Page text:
DAC IC vs Resistor ladder

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Hello,

 

I want to know the different between resistor ladder and DAC IC, If I use precise resistors(1%). Regardless the communication protocol that DAC IC provides what are their advantages ?

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jkl;

Doing magic with a USD 7 Logic Analyser: https://www.avrfreaks.net/comment/2421756#comment-2421756

Bunch of old projects with AVR's: http://www.hoevendesign.com

Last Edited: Mon. Jun 24, 2019 - 08:32 AM
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Note that if you use resistor networks, multiple resistors all in the same package, they tend to match each other very well.  They may not be on value, but they'll all be off by the same amount and in the same direction (within reason).  So if you're saving a nickel there, keep that in mind. 

 

DAC chips also have (and need more) buffers. Spend the euro or two and buy a real chip.  Dealing with the hassle of building your own is not worth it.   S.

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alex20 wrote:
I want to know the different between resistor ladder and DAC IC
Well a DAC usually has a 2 or 3 wire interface. A resistor ladder uses 8 or more of your micro's GPIO pins. So often choosing a DAC is about saving MCU pins.

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With your r-2r ladder, it's VERY touchy getting all the resistances right. 

 

In junior college, I made one out of 20-turn trim pots I found in a parts drawer. I adjusted them all with an ohm meter, then made a program to output a sawtooth waveform. On an oscilloscope, I could pretty easily see which pots were off and tweak them.

 

The results were pretty lousy, but good enough for drawing pictures on an oscilloscope or chart recorder.

The largest known prime number: 282589933-1

It's easy to stop breaking the 10th commandment! Break the 8th instead. 

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If you only want a few bits (say 4 or 5), you can buy a cheapo resistor network, with decent matching.  Otherwise, get a cheapo 8 bit dac. In any case, more than 8 bits is completely out of the question.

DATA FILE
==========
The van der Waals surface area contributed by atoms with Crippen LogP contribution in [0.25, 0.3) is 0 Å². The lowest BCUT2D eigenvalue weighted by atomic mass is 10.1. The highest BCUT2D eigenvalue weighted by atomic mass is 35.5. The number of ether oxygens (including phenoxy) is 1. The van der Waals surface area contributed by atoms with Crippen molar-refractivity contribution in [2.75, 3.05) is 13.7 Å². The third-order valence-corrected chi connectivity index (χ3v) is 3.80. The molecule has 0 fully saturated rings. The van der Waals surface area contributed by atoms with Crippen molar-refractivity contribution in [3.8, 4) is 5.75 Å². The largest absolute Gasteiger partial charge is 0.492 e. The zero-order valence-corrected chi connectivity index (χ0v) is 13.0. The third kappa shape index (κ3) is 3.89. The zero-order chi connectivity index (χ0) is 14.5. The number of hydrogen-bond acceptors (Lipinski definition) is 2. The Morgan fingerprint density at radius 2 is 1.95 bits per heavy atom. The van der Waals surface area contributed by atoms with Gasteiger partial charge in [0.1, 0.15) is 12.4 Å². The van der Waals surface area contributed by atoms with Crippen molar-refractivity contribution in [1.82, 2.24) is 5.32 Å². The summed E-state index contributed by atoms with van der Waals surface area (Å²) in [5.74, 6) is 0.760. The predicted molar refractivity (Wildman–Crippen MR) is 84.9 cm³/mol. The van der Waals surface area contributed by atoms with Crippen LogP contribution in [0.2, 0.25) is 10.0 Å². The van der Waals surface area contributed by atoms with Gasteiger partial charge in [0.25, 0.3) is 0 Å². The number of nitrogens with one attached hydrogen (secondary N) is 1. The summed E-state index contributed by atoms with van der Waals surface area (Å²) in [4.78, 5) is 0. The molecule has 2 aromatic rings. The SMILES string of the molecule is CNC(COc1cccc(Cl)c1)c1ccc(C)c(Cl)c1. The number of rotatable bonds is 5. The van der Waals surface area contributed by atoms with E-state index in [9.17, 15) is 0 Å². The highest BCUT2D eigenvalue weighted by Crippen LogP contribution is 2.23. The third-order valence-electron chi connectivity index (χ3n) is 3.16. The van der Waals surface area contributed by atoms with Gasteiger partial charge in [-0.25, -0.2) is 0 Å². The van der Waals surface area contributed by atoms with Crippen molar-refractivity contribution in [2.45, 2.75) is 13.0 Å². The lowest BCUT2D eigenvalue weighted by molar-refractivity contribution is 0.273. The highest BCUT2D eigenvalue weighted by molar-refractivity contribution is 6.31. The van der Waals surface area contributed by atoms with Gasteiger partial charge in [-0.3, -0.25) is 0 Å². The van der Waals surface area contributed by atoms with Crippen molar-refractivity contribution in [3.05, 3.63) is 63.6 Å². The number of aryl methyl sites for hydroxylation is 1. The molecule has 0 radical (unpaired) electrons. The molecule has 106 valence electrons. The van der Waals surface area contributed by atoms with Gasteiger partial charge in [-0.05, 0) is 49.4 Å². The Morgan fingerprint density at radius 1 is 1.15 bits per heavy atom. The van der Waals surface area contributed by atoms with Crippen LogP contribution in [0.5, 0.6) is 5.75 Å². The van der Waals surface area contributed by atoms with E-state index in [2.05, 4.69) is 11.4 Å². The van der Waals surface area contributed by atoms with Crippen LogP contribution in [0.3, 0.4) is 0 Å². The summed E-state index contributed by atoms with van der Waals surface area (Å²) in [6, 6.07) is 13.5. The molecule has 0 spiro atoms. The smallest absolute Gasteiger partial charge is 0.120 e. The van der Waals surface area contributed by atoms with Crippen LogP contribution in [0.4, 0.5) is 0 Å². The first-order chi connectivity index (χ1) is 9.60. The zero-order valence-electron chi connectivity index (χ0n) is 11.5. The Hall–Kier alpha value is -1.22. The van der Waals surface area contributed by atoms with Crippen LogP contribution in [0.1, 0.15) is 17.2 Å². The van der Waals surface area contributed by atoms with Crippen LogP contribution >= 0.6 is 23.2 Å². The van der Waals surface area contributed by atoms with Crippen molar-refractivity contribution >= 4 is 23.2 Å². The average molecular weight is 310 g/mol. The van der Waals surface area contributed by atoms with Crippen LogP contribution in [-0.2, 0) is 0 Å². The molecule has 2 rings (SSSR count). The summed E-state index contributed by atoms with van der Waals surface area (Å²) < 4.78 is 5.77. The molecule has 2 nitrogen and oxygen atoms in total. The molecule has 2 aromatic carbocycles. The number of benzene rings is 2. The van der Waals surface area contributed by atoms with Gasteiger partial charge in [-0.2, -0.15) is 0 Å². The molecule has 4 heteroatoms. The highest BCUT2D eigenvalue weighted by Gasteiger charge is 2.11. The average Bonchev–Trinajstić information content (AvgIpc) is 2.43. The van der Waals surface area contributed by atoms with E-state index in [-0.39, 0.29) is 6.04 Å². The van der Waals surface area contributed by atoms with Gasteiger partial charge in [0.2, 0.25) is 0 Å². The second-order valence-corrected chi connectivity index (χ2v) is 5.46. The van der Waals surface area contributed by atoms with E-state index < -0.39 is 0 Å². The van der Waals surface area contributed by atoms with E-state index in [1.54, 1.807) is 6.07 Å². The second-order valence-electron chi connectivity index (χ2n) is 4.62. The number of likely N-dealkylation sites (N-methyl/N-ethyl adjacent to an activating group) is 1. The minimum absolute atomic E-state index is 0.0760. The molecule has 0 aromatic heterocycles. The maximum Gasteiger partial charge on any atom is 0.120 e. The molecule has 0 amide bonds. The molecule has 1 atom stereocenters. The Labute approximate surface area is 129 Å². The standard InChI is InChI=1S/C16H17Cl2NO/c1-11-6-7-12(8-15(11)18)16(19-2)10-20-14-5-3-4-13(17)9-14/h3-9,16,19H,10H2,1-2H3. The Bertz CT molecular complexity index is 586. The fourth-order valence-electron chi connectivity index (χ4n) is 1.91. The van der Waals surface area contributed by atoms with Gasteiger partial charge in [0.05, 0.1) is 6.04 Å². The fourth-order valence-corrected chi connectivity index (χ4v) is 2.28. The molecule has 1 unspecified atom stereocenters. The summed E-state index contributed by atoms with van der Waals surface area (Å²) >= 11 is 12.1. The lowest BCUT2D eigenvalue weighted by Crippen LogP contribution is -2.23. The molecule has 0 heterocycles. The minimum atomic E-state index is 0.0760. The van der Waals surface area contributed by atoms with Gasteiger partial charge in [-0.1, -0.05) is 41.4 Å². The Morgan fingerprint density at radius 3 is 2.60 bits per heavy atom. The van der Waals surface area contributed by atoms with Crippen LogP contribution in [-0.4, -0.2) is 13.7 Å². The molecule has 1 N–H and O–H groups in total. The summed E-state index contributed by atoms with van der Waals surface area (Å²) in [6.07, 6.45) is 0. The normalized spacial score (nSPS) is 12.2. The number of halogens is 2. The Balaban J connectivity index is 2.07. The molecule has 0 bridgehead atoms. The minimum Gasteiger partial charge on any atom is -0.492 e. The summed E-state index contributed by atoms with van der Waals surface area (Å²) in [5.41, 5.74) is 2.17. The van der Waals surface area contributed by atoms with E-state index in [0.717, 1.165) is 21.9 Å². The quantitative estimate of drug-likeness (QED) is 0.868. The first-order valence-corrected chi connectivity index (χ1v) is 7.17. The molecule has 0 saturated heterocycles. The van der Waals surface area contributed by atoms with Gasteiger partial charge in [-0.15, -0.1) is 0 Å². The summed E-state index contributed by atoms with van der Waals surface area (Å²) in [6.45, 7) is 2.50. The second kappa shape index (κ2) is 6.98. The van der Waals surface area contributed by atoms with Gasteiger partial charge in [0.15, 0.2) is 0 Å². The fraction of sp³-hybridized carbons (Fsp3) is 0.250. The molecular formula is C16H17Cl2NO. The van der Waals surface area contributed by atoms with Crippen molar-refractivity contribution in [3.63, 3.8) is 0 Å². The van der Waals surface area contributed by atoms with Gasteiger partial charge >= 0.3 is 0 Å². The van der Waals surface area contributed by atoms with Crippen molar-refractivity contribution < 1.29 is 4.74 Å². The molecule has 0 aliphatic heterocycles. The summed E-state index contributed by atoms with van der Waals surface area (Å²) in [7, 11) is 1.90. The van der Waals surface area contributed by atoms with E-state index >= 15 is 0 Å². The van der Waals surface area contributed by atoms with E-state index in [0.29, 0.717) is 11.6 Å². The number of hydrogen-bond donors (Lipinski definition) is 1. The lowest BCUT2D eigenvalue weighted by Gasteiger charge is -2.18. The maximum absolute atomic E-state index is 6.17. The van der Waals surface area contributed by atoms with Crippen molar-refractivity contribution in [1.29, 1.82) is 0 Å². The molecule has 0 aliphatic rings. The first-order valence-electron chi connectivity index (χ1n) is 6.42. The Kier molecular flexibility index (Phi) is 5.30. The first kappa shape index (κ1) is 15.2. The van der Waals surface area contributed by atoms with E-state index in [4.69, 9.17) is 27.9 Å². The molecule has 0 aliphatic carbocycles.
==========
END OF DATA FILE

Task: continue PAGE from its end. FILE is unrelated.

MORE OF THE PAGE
Even the pin voltage levels won't match exactly, so having 0.00001% resistors wouldn't be the end of the story. 

 

 

When in the dark remember-the future looks brighter than ever.   I look forward to being able to predict the future!

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There is also the alternative of low-pass filtering a PWM signal: https://www.allaboutcircuits.com...

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LTC2644 Datasheet and Product Info | Analog Devices

Dual 12-/10-/8-Bit PWM to VOUT DACs with 10ppm/°C Reference

 

"Dare to be naïve." - Buckminster Fuller

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"Dare to be naïve." - Buckminster Fuller

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I recommend going to eBay and getting a 10-pack of these PT8211 chips.  They are dual 16-bit resistor-ladder-based DACs that sell for 18 cents each (Euros, American, Canadian, Australian dollars, it doesn't matter at this price) !https://www.ebay.com/itm/10pcs-P...

 

They use  SPI mode 0 interface to the AVR.  Values are signed 16-bit so with Vcc 3.3V the lowest output is for value: 0x8000 , which give Vcc/3 as the lowest DAC voltage.   Value FFFF is one bit below the mid point (Vcc/2) :  0000 is mid analog voltage (Vcc/2) : and 7FFF is the max DAC output voltage (  [Vcc/3]*2 ).

Last Edited: Fri. Jun 21, 2019 - 09:01 PM
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kl;

Doing magic with a USD 7 Logic Analyser: https://www.avrfreaks.net/comment/2421756#comment-2421756

Bunch of old projects with AVR's: http://www.hoevendesign.com

Last Edited: Mon. Jun 24, 2019 - 08:33 AM
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Paulvdh wrote:
The datasheet only states a "Monoticity" of 16 bits Maximum. (Duh!), but no minimum is stated.

 

The PT8211 datasheet says it's "functionally equivalent" to the TDA1311 which has a more detailed datasheet. Maybe they have the same specs?

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 They are dual 16-bit resistor-ladder-based DACs that sell for 18 cents each (

I'd hardly think so, at least at that price.  I'd be surprised to even see an 8 bit dac at that price, let alone one 256 times as accurate.

I suspect these parts have "terrible" DC accuracy (if you call  a few mv terrible)....but a few mv is much more than 16 bits.  Prob 8 bit accuracy, with 16 bit resolution.

For audio apps (20-20000Hz), you don't go down to DC, so it isn't as important, compared to instrumentation.

When in the dark remember-the future looks brighter than ever.   I look forward to being able to predict the future!

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jkop;

Doing magic with a USD 7 Logic Analyser: https://www.avrfreaks.net/comment/2421756#comment-2421756

Bunch of old projects with AVR's: http://www.hoevendesign.com

Last Edited: Mon. Jun 24, 2019 - 08:33 AM